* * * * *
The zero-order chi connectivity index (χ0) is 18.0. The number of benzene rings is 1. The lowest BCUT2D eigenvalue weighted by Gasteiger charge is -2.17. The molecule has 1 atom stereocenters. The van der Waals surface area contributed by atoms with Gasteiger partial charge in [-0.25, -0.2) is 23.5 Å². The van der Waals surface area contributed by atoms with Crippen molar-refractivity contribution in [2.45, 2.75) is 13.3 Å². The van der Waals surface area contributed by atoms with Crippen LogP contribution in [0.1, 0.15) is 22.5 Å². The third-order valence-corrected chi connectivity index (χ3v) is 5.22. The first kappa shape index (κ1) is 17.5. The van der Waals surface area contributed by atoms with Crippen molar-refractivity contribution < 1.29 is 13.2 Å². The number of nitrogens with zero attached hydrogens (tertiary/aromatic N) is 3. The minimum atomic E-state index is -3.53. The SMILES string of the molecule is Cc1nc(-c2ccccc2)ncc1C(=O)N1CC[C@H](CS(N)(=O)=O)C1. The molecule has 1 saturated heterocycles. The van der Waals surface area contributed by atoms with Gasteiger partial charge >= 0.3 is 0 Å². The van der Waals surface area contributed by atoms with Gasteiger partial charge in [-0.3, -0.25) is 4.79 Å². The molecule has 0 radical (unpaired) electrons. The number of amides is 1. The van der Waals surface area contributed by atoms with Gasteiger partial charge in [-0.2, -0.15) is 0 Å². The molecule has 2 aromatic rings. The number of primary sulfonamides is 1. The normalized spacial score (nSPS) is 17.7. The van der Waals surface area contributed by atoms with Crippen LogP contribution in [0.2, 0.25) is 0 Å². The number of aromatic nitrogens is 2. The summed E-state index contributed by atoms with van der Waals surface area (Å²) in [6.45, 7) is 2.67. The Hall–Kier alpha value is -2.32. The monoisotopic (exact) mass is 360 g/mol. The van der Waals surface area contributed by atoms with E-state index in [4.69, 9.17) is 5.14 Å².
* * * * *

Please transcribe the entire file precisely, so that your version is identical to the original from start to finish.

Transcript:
The zero-order chi connectivity index (χ0) is 18.0. The number of benzene rings is 1. The lowest BCUT2D eigenvalue weighted by Gasteiger charge is -2.17. The molecule has 1 atom stereocenters. The van der Waals surface area contributed by atoms with Gasteiger partial charge in [-0.25, -0.2) is 23.5 Å². The van der Waals surface area contributed by atoms with Crippen molar-refractivity contribution in [2.45, 2.75) is 13.3 Å². The van der Waals surface area contributed by atoms with Crippen LogP contribution in [0.1, 0.15) is 22.5 Å². The third-order valence-corrected chi connectivity index (χ3v) is 5.22. The first kappa shape index (κ1) is 17.5. The van der Waals surface area contributed by atoms with Crippen molar-refractivity contribution < 1.29 is 13.2 Å². The number of nitrogens with zero attached hydrogens (tertiary/aromatic N) is 3. The minimum atomic E-state index is -3.53. The SMILES string of the molecule is Cc1nc(-c2ccccc2)ncc1C(=O)N1CC[C@H](CS(N)(=O)=O)C1. The molecule has 1 saturated heterocycles. The van der Waals surface area contributed by atoms with Gasteiger partial charge >= 0.3 is 0 Å². The van der Waals surface area contributed by atoms with Gasteiger partial charge in [-0.3, -0.25) is 4.79 Å². The molecule has 0 radical (unpaired) electrons. The number of amides is 1. The van der Waals surface area contributed by atoms with Gasteiger partial charge in [-0.2, -0.15) is 0 Å². The molecule has 2 aromatic rings. The number of primary sulfonamides is 1. The normalized spacial score (nSPS) is 17.7. The van der Waals surface area contributed by atoms with Crippen LogP contribution in [0.2, 0.25) is 0 Å². The number of aromatic nitrogens is 2. The summed E-state index contributed by atoms with van der Waals surface area (Å²) in [6.45, 7) is 2.67. The Hall–Kier alpha value is -2.32. The monoisotopic (exact) mass is 360 g/mol. The van der Waals surface area contributed by atoms with E-state index in [4.69, 9.17) is 5.14 Å².